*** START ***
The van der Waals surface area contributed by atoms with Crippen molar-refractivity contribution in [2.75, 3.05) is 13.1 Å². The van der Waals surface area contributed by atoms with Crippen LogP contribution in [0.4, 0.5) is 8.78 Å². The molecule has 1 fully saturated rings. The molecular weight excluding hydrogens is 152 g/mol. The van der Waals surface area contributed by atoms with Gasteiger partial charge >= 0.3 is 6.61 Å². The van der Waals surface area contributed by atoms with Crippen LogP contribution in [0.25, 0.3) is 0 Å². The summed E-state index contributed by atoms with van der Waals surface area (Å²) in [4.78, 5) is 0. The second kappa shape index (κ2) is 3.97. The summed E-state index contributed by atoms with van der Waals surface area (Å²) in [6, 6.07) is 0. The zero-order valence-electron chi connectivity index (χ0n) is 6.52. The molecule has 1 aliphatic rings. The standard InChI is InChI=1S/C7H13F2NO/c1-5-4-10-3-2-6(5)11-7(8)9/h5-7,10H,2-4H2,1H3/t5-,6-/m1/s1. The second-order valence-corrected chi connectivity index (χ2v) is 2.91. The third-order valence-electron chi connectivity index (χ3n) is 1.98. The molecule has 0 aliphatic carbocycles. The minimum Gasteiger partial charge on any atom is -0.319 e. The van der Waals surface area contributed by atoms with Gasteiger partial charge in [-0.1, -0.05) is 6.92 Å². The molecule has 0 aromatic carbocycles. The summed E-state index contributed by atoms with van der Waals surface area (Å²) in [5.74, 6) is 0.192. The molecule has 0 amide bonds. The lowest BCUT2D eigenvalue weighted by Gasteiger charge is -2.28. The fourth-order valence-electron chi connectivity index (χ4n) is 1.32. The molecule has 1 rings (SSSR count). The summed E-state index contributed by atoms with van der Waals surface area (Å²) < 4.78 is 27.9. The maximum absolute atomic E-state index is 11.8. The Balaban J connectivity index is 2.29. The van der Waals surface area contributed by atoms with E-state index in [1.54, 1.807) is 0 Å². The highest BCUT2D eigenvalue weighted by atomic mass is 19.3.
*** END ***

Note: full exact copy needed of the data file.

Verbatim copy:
The van der Waals surface area contributed by atoms with Crippen molar-refractivity contribution in [2.75, 3.05) is 13.1 Å². The van der Waals surface area contributed by atoms with Crippen LogP contribution in [0.4, 0.5) is 8.78 Å². The molecule has 1 fully saturated rings. The molecular weight excluding hydrogens is 152 g/mol. The van der Waals surface area contributed by atoms with Gasteiger partial charge >= 0.3 is 6.61 Å². The van der Waals surface area contributed by atoms with Crippen LogP contribution in [0.25, 0.3) is 0 Å². The summed E-state index contributed by atoms with van der Waals surface area (Å²) in [4.78, 5) is 0. The second kappa shape index (κ2) is 3.97. The summed E-state index contributed by atoms with van der Waals surface area (Å²) in [6, 6.07) is 0. The zero-order valence-electron chi connectivity index (χ0n) is 6.52. The molecule has 1 aliphatic rings. The standard InChI is InChI=1S/C7H13F2NO/c1-5-4-10-3-2-6(5)11-7(8)9/h5-7,10H,2-4H2,1H3/t5-,6-/m1/s1. The second-order valence-corrected chi connectivity index (χ2v) is 2.91. The third-order valence-electron chi connectivity index (χ3n) is 1.98. The molecule has 0 aliphatic carbocycles. The minimum Gasteiger partial charge on any atom is -0.319 e. The van der Waals surface area contributed by atoms with Gasteiger partial charge in [-0.1, -0.05) is 6.92 Å². The molecule has 0 aromatic carbocycles. The summed E-state index contributed by atoms with van der Waals surface area (Å²) in [5.74, 6) is 0.192. The molecule has 0 amide bonds. The lowest BCUT2D eigenvalue weighted by Gasteiger charge is -2.28. The fourth-order valence-electron chi connectivity index (χ4n) is 1.32. The molecule has 1 rings (SSSR count). The summed E-state index contributed by atoms with van der Waals surface area (Å²) < 4.78 is 27.9. The maximum absolute atomic E-state index is 11.8. The Balaban J connectivity index is 2.29. The van der Waals surface area contributed by atoms with E-state index in [1.54, 1.807) is 0 Å². The highest BCUT2D eigenvalue weighted by atomic mass is 19.3.